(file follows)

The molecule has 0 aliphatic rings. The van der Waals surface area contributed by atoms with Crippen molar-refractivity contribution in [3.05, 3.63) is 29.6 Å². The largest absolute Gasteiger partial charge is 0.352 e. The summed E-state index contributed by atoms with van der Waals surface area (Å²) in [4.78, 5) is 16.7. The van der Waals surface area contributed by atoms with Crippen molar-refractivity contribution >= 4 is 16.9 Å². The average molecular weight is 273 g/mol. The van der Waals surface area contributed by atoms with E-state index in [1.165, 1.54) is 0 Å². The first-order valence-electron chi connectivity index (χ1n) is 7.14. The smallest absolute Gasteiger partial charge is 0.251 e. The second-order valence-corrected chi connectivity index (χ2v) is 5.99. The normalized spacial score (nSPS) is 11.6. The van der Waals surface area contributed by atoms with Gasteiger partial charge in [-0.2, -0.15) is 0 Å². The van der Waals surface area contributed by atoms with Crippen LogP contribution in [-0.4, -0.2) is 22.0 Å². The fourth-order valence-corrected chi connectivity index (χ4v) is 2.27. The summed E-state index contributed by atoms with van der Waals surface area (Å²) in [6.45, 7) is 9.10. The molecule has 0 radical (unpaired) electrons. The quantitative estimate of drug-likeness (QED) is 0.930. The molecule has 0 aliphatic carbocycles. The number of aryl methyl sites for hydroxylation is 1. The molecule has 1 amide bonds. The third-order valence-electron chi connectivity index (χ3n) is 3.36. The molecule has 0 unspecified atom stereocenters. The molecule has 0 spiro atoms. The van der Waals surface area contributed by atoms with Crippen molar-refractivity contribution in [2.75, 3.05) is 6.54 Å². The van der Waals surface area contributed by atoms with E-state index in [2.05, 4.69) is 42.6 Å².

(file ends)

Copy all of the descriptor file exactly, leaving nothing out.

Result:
The molecule has 0 aliphatic rings. The van der Waals surface area contributed by atoms with Crippen molar-refractivity contribution in [3.05, 3.63) is 29.6 Å². The largest absolute Gasteiger partial charge is 0.352 e. The summed E-state index contributed by atoms with van der Waals surface area (Å²) in [4.78, 5) is 16.7. The van der Waals surface area contributed by atoms with Crippen molar-refractivity contribution >= 4 is 16.9 Å². The average molecular weight is 273 g/mol. The van der Waals surface area contributed by atoms with E-state index in [1.165, 1.54) is 0 Å². The first-order valence-electron chi connectivity index (χ1n) is 7.14. The smallest absolute Gasteiger partial charge is 0.251 e. The second-order valence-corrected chi connectivity index (χ2v) is 5.99. The normalized spacial score (nSPS) is 11.6. The van der Waals surface area contributed by atoms with Gasteiger partial charge in [-0.2, -0.15) is 0 Å². The van der Waals surface area contributed by atoms with Crippen LogP contribution in [-0.4, -0.2) is 22.0 Å². The fourth-order valence-corrected chi connectivity index (χ4v) is 2.27. The summed E-state index contributed by atoms with van der Waals surface area (Å²) in [6.45, 7) is 9.10. The molecule has 0 radical (unpaired) electrons. The quantitative estimate of drug-likeness (QED) is 0.930. The molecule has 0 aliphatic carbocycles. The number of aryl methyl sites for hydroxylation is 1. The molecule has 1 amide bonds. The third-order valence-electron chi connectivity index (χ3n) is 3.36. The molecule has 0 unspecified atom stereocenters. The molecule has 0 spiro atoms. The van der Waals surface area contributed by atoms with Crippen molar-refractivity contribution in [2.75, 3.05) is 6.54 Å². The van der Waals surface area contributed by atoms with E-state index in [2.05, 4.69) is 42.6 Å².